The best nonfiction books about humanity and nature in the Galapagos Islands

Who am I?

I was born in Brussels, Belgium, but my parents followed their dream to live a pioneering life close to nature, settling in the Galapagos Islands when I was just two years old. The raw yet gentle nature of these islands, combined with my parents’ artistic eyes and naturalist interests, plus contact with visiting scientists, taught me everything I needed to know to become the islands’ only resident nature photographer and writer at an early age. Although my travels have taken me to the remotest corners of all seven continents, with publications about many of them, Galapagos draws me back like an irresistible magnet. These islands made me who I am; they are my spiritual home.


I wrote...

A Lifetime in Galápagos

By Tui De Roy,

Book cover of A Lifetime in Galápagos

What is my book about?

The latest of my six large-format titles on Galapagos is a compilation of my best photography, above and below water, taken over a period of five decades, from my first (and still best) seabird shots when I was 16 to some of my latest experiments with time-lapse and star trails coursing above sleeping giant tortoises, to name a few. I have arranged those images into a collection of discreet topics accompanied by short, intimate essays describing those special moments and concepts that I have witnessed over the years. There is also an illustrated introduction giving an overview of my personal history.

The books I picked & why

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Galapagos: World's End

By William Beebe,

Book cover of Galapagos: World's End

Why this book?

Almost one hundred years ago an extraordinary naturalist explored Galapagos for a few short weeks. The big surprise for me was that both his candid writing style and his boundless enthusiasm made me feel as though I was seamlessly transported into a Galapagos of yesteryear, when hardly anybody lived here. His exceptional eye for detailed observation may have surpassed even Darwin’s. His ability to convey his constant sense of wonder and discovery makes this book as fresh today as ever, except that some of the scenes he so vividly described are no more — succumbed to modern human activity in Galapagos — like being intimidated during his pioneering dives not by the masses of sharks, but by the toothy giant groupers that shadowed him at close range.


Darwin in Galápagos: Footsteps to a New World

By K. Thalia Grant, Gregory B. Estes,

Book cover of Darwin in Galápagos: Footsteps to a New World

Why this book?

I had known the authors for decades, as friends and neighbors, so when their book came out it took me by surprise, even more so when I discovered just how outstanding it is. This is a remarkable blend of meticulously researched historical facts about the life of the great 19th-century naturalist Charles Darwin, combined with sensitive commentary by retracing his Galapagos experiences step-by-step, as well as his life before and after. Every page is engaging, delving deep into his thoughts through his notes and correspondence, and his personal observations and how they led to his revolutionary theory of evolution.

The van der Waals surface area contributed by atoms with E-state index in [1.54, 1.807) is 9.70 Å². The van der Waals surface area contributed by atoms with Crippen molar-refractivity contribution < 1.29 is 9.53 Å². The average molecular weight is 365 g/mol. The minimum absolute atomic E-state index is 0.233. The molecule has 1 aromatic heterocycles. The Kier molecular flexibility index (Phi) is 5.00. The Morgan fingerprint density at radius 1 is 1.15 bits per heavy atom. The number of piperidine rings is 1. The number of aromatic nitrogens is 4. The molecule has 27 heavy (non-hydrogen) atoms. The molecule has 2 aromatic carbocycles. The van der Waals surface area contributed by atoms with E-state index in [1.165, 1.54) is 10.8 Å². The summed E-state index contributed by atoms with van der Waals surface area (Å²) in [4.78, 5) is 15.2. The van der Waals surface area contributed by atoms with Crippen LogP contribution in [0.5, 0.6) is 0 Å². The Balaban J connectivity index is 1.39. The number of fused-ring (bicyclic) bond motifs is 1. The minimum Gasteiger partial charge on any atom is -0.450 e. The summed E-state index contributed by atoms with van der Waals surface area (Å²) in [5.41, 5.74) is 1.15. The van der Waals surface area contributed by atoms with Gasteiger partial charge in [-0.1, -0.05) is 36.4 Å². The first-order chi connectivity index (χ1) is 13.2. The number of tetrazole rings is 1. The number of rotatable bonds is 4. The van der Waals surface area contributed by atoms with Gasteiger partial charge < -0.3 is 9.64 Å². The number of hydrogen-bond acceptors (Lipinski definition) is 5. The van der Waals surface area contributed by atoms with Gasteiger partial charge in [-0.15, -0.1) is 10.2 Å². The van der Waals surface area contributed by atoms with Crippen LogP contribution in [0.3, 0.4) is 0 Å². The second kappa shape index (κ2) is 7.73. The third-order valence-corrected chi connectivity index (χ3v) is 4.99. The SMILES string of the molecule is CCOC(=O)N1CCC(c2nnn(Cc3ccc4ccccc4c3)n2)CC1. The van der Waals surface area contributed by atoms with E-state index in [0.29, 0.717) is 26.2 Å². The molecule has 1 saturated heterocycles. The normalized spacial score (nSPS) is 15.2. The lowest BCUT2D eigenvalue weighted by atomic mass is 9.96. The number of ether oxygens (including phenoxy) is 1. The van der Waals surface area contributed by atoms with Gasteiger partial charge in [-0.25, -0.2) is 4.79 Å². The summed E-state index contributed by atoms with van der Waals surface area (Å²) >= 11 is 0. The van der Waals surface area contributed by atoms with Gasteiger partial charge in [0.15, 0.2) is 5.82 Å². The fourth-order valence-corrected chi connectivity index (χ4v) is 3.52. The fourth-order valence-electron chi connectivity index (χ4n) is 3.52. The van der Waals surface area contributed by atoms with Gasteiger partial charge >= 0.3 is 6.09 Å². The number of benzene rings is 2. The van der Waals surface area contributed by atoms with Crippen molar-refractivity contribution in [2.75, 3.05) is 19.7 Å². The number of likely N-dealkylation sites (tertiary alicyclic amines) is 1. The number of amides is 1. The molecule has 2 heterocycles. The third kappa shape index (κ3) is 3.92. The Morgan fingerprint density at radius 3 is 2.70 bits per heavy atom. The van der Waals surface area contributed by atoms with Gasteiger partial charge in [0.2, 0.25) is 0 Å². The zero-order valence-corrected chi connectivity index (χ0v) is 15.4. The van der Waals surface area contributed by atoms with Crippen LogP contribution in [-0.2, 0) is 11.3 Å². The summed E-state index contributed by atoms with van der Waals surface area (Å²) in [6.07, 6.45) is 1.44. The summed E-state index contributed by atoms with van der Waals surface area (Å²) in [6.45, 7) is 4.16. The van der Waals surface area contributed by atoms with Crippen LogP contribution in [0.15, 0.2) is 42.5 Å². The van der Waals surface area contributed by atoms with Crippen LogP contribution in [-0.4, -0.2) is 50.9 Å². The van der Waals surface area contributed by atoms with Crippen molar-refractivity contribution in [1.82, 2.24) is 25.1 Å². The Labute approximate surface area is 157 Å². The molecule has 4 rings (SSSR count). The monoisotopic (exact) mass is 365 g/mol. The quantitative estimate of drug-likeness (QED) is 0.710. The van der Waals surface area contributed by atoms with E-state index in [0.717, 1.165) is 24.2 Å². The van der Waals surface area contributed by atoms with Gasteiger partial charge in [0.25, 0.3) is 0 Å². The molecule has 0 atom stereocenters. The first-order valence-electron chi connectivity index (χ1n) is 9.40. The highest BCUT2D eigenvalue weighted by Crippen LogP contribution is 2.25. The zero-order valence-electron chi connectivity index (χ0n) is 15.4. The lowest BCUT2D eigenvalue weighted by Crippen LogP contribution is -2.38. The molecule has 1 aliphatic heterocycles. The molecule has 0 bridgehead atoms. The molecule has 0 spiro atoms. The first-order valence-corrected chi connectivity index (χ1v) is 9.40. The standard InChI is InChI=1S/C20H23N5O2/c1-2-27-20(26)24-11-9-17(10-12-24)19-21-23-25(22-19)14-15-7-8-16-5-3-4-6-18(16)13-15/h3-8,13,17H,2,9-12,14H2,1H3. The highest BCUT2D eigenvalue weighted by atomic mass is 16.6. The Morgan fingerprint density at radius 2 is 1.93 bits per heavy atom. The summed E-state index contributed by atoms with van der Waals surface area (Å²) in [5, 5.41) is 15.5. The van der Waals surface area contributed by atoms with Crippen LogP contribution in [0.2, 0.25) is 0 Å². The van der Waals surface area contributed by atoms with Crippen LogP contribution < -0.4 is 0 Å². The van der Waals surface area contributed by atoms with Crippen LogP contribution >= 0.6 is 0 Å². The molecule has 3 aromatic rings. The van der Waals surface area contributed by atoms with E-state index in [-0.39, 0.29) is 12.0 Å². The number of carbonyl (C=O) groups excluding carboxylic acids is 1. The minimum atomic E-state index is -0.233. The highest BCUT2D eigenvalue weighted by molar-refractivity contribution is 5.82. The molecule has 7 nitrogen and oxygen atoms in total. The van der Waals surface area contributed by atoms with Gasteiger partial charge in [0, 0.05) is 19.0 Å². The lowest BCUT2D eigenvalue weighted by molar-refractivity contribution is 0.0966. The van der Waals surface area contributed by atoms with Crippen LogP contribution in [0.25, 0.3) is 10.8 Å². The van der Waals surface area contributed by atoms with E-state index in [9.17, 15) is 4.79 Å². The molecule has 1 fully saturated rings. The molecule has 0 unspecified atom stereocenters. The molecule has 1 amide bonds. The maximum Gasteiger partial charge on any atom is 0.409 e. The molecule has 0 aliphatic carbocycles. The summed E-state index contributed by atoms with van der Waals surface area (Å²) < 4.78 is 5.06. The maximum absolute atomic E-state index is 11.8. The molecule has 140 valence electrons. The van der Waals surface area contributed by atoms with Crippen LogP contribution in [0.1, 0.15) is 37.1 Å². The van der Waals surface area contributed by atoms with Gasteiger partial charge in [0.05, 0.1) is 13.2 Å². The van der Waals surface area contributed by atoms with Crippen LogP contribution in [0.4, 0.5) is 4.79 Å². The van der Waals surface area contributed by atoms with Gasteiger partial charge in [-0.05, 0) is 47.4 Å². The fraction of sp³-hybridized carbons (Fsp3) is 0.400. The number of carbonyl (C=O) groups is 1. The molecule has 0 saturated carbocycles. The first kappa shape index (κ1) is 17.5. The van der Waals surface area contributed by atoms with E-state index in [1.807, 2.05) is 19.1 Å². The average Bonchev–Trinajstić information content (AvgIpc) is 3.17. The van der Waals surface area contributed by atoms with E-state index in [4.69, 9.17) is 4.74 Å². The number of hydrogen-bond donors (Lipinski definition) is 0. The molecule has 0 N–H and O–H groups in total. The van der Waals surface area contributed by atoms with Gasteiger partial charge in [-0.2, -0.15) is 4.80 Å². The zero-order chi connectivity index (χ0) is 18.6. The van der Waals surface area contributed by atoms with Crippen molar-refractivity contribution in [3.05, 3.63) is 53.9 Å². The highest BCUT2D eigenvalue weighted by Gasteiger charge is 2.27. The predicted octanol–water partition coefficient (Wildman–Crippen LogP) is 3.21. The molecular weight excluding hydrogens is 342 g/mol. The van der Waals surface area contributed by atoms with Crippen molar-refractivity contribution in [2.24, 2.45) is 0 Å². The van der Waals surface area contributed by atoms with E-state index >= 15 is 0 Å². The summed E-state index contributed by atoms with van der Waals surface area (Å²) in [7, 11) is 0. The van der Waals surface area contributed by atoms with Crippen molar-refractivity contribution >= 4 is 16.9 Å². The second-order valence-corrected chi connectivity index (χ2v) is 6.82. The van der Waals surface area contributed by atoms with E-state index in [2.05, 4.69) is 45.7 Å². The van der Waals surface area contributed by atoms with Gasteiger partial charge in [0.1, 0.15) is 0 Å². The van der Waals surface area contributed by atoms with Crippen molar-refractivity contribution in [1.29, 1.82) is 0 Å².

The Galapagos Affair

By John Treherne,

Book cover of The Galapagos Affair

Why this book?

I grew up on Santa Cruz Island, and while Floreana Island was visible on the horizon, I only knew it as the place where mysterious things had happened to people. Only when I read this book did I begin to understand. While Europe was preparing for war in the early 1930s, William Beebe’s enchanting book about Galapagos, caused a bizarre set of adventurers to converge on this small island as their chosen Eden. Stranger than fiction, what ensued was a human-made hell instead, that fostered bizarre deaths and disappearances that have remained unexplained to this day. The author uses his scientific background to analyze the known facts and lets the reader fill in the blanks. This book was the basis for the documentary film, The Galapagos Affair: Satan Came to Eden, by Dan Geller and Dayna Goldfine.


My Father's Island

By Johanna Angermeyer,

Book cover of My Father's Island

Why this book?

As a young girl, Johannah was my friend and neighbor, a quiet and pensive young woman with a strong artistic bent and at times a wicked sense of humor. Her book is an enchanting, at times whimsical, account of a teenage girl rediscovering for herself what had drawn her late father, whom she barely knew, and his three brothers to carve out a life in the remote Galapagos Islands pre WWII, as an antidote to the rising Third Reich.


Galapagos Crusoes: A Year Alone With the Birds

By Bryan Nelson, June Nelson,

Book cover of Galapagos Crusoes: A Year Alone With the Birds

Why this book?

I can barely remember when, as a child in the mid-1960s, I met a young couple of biologists who had just spent a year living in a tiny camp among the seabirds of Galapagos, devoid of contact with the outside world. Part diary, part behavioral field notes, Bryan’s enduring book, Galapagos, Islands of Birds has just been rewritten and expanded into a brand-new edition by his widow, over 50 years later — a charming and timeless volume.


5 book lists we think you will like!

Interested in the Galápagos Islands, murders, and Charles Darwin?

5,887 authors have recommended their favorite books and what they love about them. Browse their picks for the best books about the Galápagos Islands, murders, and Charles Darwin.

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